- pick Intel SSDs; they are great. You would need about 10 OCZ SSDs to match the speed of a single Intel regarding random write
- align them properly and test alignment with AS SSD utility (downloadable via google)
- use a good controller for RAID5; or software RAID for RAID0
- use a Battery Backup Unit (BBU) if you're going to use RAID5
- pick SSDs with low random write
- defragment them
- use all available space; since you are running RAID5 you NEED to reserve space on the SSD; i.e. if the SSD is 80GB you should create a 40GB partition and not use the other 40GB.
Also be aware that even a single SSD can bottleneck an expensive Areca-class Hardware RAID controller; as these are typically limited to 70.000 IOps. A RAID of Intel SSDs will go beyond that; so consider yourself 'capped' to 70k IOps.
Also; alignment with RAID5 is a bit tricky. Assuming 1024K offset (Vista/Win7) you would need an uneven number of disks; so 5 SSDs for example; with 128KiB stripesize that would get you a full stripe block of (5-1) * 128KiB = 512KiB which is fine with 1024K offset. However, if you pick 4 SSDs in RAID5 that would be (4-1) * 128KiB = 384KiB which is not aligned with 1024K - lower performance and less endurance is the result. Generally, RAID5 and SSDs is not an ideal combination.
I am using an Intel S5520HCR motherboard (ICH10R) (along with an Intel x5600 CPU). Was that an ok purchase. I am sacrificing some performance over RAID add-ins, but I would assume that this wil be ok? Right?
I am not sure what you mean by "align them properly". I have 4 SSD's in my development system that are in a RAID 0 and using Win 7 Ultimate and a Gigabyte (UD5) motherboard with the ICH10R controller, the installation was seamless. Did I do something wrong in letting Windows 7 handle everthing for me?
Am I even getting the benefit of RAID 0 on my development system with the 4 SSD's or was it a waste?
It is hard to tell by the specs of OCZ vs Intel that the Intel is better. What do I need to look for to be able to see that?
By battery backup, do you mean a UPS for the system, or something that I added internally just for the SSD's?
What is the reason to give up half (40GB) of drive space on the RAID 5, and would I be better off using a RAID 10?
If you plan to do RAID 5, I highly recommend you get a quality (true) hardware based RAID card. Like sub said, these are becoming a bottle neck with SSDs; I expect manufactures to ship RAID cards aimed at SSDs by end of this year.
I would also recommend an Intel SSD for the simple fact that they have been in the market for a while and haven't had any major issues.
You may also want to consider a RAM drive depending on the size of the website,files,etc you are hosting. Assuming you have enough RAM and the files/website is small, it is quite possible to do this.
Since I would have to give up so much disk space with the SSD's because of no Trim support in a RAID 0 configuration, I am thinking about forgetting about the striping array and just mirroring them instead. I assume that that would be ok, right? Nothing trick about that?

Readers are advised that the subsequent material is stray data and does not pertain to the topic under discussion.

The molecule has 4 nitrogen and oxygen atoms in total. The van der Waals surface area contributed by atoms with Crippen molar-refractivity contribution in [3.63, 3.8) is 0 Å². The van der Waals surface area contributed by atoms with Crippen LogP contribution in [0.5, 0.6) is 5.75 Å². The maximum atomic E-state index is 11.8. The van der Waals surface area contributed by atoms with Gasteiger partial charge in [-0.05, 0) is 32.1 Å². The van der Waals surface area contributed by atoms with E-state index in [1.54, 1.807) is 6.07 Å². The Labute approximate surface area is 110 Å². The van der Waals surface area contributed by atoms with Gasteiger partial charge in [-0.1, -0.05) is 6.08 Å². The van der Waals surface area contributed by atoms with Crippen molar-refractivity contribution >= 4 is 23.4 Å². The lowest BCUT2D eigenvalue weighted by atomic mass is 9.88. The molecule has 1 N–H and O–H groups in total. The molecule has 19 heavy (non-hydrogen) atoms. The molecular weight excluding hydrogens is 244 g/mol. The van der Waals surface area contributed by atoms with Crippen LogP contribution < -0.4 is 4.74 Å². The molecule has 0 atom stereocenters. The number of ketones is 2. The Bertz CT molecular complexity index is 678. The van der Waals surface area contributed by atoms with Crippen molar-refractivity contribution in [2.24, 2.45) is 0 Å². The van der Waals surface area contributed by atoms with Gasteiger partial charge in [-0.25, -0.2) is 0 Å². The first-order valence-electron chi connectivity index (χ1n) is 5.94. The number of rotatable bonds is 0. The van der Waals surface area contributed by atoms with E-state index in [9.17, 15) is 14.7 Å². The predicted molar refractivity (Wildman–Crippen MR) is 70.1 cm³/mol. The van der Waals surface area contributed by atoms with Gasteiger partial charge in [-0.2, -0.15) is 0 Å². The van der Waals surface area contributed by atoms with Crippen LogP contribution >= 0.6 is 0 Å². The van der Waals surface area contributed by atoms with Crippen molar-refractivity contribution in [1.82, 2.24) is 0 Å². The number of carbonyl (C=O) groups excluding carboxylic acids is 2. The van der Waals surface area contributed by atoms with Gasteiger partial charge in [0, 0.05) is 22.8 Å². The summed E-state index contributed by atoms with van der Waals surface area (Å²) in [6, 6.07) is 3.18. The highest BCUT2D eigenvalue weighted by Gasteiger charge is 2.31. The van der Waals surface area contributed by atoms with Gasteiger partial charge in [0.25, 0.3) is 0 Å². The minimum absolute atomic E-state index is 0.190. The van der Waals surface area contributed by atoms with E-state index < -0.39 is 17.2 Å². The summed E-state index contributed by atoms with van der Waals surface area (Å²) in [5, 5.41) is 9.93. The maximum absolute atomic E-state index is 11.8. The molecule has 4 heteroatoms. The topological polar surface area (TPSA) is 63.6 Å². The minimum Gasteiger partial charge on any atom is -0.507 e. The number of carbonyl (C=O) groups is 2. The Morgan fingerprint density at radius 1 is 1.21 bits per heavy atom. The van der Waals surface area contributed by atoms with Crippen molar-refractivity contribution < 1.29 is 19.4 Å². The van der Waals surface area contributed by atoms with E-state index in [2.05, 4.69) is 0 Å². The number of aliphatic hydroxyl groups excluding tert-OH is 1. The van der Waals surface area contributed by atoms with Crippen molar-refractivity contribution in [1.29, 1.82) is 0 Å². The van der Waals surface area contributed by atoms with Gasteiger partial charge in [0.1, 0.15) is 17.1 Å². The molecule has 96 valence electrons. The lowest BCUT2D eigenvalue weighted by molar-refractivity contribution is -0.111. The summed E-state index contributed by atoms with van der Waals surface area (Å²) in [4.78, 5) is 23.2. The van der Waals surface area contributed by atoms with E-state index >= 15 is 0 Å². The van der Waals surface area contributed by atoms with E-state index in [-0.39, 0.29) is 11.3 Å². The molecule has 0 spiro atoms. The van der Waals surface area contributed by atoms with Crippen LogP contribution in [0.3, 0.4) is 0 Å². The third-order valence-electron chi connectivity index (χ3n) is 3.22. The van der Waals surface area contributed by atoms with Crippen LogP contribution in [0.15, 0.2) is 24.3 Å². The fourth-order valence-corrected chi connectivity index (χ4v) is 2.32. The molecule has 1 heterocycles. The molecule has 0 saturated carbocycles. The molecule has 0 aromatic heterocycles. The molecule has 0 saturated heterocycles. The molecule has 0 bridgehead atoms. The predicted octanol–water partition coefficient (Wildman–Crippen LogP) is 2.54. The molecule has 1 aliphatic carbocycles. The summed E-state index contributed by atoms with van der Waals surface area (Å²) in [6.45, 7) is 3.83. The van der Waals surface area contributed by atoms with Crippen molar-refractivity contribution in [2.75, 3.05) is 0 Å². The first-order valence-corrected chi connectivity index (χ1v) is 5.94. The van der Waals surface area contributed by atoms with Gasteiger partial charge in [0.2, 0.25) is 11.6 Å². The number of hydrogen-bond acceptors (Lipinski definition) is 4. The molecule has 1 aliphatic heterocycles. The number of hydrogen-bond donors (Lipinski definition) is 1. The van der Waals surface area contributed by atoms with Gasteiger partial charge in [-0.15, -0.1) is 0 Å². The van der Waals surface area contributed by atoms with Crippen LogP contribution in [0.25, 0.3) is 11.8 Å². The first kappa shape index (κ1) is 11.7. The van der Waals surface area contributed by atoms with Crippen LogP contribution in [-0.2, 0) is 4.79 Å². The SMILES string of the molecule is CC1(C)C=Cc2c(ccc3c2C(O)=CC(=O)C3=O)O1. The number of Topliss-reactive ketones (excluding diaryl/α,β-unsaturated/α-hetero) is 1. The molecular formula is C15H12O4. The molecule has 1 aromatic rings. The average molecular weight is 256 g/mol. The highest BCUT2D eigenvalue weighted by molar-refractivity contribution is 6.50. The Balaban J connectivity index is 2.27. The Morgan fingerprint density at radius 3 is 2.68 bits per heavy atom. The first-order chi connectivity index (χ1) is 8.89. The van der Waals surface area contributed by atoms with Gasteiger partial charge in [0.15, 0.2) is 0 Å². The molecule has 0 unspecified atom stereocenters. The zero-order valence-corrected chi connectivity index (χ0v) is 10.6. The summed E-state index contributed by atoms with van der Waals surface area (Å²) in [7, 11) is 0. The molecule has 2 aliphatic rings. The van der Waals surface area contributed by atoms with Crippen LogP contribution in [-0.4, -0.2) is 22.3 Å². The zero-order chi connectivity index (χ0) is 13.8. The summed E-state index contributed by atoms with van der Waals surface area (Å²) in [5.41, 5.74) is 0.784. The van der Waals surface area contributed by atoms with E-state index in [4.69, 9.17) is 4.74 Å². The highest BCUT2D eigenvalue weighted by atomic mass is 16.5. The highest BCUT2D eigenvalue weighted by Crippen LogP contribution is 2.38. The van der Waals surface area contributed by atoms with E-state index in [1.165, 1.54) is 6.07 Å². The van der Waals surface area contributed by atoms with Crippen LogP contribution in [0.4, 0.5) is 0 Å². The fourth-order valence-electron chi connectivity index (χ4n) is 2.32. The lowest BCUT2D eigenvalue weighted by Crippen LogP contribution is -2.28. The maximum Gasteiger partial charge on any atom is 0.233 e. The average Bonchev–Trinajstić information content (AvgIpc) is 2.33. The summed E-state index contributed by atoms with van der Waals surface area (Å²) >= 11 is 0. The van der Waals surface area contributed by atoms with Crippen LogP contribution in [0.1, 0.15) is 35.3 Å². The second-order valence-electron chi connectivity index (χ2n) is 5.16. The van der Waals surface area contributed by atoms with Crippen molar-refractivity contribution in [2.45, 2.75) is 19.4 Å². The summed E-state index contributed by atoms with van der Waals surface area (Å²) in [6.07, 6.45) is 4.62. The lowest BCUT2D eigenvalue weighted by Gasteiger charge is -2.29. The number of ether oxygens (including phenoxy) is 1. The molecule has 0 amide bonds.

And since the Intel SSD's are so fast, am I going to really notice the difference that much anyway?
So, really my only choice is no raid, or to partition the drives so that half of the disk is only used, correct? What happens to the rest of the disk since it isn't partitioned. Are Raided SSD's a bad idea in general?
I'm using four Intel X25-V 40GB in RAID0; i don't think its a bad idea. But it comes at a price; you can only use part of the capacity if you want to keep them tidy and fast.
TRIM with SSDs in RAID only works on Linux and BSD at the moment; Windows users cannot have TRIM at all if not using the Microsoft AHCI/IDE driver or the Intel AHCI/RAID driver. Only those two drivers passthrough the TRIM command to SSDs not in a RAID.
The 'unused' parts are actually used by the SSD internally to 'remap' small writes. For that to work it needs free blocks; either TRIM would make sure the SSD has enough free blocks; or by reserving a large part of the SSD you guarantee this portion to be available to the SSD internally.
Since this server is just a Web App Server running Windows Web Server 2008 R2, which is where the majority of the processing will take place, I will probaby run a striping array, no mirroring since the data is on a different drive and the Web App is always backed up and doesn't need the real time access. Also, it really does not need a tremendous amount of space since it will basically be running Windows Web Server 2008 R2 on it, and the Web Apps themselves will not be huge so my investment in the fast Intel SSD's wont' be huge.
I will be using the Intel S5520HCR motherboard with the new Xeon X5650 processor. The S5520HCR has the built-in ICH10R controller, and I would like to use it. It looks like it uses the native PCI Express architecture and high-speed cache (http://www.intel.com/products/server/raid/index.htm) that I believe is usually the difference in using an add-on card. I know that you don't recommend the built-in RAID, but I don't mind sacrificing some performance for the convenience. What would the difference in performance be? What would my cap for IOPS with it be vs. an add-on controller such as the.
For RAID 5, Intel offers this "SATA RAID 5 Activation Key" that is a software key. I assume it is just to make RAID 5 active, but is there anything special about it whereby it does the software TRIM you had mentioned earlier. Does the new Intel RAID solve any of the TRIM problems for SSD's. Looking at the Intel webstie, (http://www.intel.com/products/server/raid/index.htm) It says " And since Intel® RAID is powered by LSI MegaRAID* technology, you get all the new enhancements such as solid-state drive (SSD) support, improved data protection with SSD Guard*, and increased energy efficiency with the new Dimmer Switch* option."